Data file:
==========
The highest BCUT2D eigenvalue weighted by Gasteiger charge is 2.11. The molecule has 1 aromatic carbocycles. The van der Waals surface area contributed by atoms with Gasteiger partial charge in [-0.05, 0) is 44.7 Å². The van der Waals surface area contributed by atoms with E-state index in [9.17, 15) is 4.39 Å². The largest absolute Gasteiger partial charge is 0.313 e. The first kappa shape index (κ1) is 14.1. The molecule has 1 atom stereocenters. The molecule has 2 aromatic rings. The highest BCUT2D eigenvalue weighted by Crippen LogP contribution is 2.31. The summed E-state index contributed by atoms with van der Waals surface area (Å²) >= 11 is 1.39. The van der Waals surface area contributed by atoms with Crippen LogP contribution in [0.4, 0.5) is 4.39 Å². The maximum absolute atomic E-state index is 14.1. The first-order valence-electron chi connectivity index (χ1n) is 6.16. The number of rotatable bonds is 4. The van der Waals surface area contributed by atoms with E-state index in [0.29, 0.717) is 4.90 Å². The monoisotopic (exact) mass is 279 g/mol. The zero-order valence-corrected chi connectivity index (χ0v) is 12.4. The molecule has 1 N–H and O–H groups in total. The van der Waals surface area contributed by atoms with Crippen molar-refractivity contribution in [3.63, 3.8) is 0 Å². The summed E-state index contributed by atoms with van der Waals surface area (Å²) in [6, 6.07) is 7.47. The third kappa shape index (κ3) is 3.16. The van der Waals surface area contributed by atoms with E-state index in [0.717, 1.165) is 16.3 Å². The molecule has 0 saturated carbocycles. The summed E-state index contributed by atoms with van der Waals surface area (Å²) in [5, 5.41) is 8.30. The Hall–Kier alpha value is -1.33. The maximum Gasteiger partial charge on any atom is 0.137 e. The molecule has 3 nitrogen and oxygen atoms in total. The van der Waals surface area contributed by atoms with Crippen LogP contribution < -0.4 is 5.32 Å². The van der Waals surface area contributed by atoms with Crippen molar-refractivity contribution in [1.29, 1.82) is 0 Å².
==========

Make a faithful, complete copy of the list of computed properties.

The highest BCUT2D eigenvalue weighted by Gasteiger charge is 2.11. The molecule has 1 aromatic carbocycles. The van der Waals surface area contributed by atoms with Gasteiger partial charge in [-0.05, 0) is 44.7 Å². The van der Waals surface area contributed by atoms with E-state index in [9.17, 15) is 4.39 Å². The largest absolute Gasteiger partial charge is 0.313 e. The first kappa shape index (κ1) is 14.1. The molecule has 1 atom stereocenters. The molecule has 2 aromatic rings. The highest BCUT2D eigenvalue weighted by Crippen LogP contribution is 2.31. The summed E-state index contributed by atoms with van der Waals surface area (Å²) >= 11 is 1.39. The van der Waals surface area contributed by atoms with Crippen LogP contribution in [0.4, 0.5) is 4.39 Å². The maximum absolute atomic E-state index is 14.1. The first-order valence-electron chi connectivity index (χ1n) is 6.16. The number of rotatable bonds is 4. The van der Waals surface area contributed by atoms with E-state index in [0.29, 0.717) is 4.90 Å². The monoisotopic (exact) mass is 279 g/mol. The zero-order valence-corrected chi connectivity index (χ0v) is 12.4. The molecule has 1 N–H and O–H groups in total. The van der Waals surface area contributed by atoms with Crippen molar-refractivity contribution in [3.63, 3.8) is 0 Å². The summed E-state index contributed by atoms with van der Waals surface area (Å²) in [6, 6.07) is 7.47. The third kappa shape index (κ3) is 3.16. The van der Waals surface area contributed by atoms with E-state index in [0.717, 1.165) is 16.3 Å². The molecule has 0 saturated carbocycles. The summed E-state index contributed by atoms with van der Waals surface area (Å²) in [5, 5.41) is 8.30. The Hall–Kier alpha value is -1.33. The maximum Gasteiger partial charge on any atom is 0.137 e. The molecule has 3 nitrogen and oxygen atoms in total. The van der Waals surface area contributed by atoms with Crippen LogP contribution < -0.4 is 5.32 Å². The van der Waals surface area contributed by atoms with Crippen molar-refractivity contribution in [1.29, 1.82) is 0 Å².